Like previous California budgets this one simply kicks the financial can into the future, forcing our children to pay for our current spending. But even worse, lawmakers adopted a new technique of balancing the budget based on $4 billion that might appear if the economy improves. And they added a series of mandates that force local school districts and county offices of education to adopt unsound financial practices in an apparent state-level attempt to protect local union jobs.

First of all, the budget bill forces districts to base their local budgets on the state’s rosy scenario, discouraging them from setting aside reserves to tide themselves over in an emergency (such as the sudden disappearance of $4 billion in optimistic revenue). Most unbelievably, the language of the bill requires them to maintain current staffing levels even if the state cuts the education budget. In essence, the bill prevents districts from making any personnel cuts if the economy gets worse and projected state revenue doesn’t materialize. And to make all of this work, it suspends the longstanding financial oversight of districts provided by county offices of education, allowing districts to pass unbalanced budgets with unsustainable personnel costs without any negative consequences.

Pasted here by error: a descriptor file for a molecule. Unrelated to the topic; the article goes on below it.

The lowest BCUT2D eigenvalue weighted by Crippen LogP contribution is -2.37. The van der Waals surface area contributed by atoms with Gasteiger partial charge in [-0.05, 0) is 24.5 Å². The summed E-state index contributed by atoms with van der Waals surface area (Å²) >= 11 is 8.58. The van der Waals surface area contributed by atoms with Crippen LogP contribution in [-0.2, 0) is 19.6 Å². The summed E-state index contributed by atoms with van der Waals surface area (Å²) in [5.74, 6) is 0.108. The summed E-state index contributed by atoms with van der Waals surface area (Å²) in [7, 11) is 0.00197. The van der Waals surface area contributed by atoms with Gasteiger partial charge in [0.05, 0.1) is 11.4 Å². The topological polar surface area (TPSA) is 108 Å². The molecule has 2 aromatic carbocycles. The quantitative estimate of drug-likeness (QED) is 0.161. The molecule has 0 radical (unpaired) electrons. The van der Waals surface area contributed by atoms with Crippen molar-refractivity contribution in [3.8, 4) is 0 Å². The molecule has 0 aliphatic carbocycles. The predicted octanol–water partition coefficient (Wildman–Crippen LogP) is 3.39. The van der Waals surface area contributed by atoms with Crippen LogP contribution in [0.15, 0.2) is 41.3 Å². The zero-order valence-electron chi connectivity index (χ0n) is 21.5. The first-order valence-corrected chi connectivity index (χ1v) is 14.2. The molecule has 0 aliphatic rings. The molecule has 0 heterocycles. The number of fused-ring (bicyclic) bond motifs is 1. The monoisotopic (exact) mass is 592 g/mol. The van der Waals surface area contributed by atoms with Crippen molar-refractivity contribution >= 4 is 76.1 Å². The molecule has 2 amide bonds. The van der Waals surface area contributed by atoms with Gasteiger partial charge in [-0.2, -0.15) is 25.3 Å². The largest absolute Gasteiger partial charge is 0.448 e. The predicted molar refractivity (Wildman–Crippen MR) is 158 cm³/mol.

Similar overindulgence

So, in Greece, a sober government passed a sound budget after years of financial overindulgence. In California, our leaders took financial overindulgence to a new level. Not only have they institutionalized irresponsible budgeting at a state level, they’ve mandated that local districts act in a similarly irresponsible ways and removed the authority of the folks responsible for auditing them.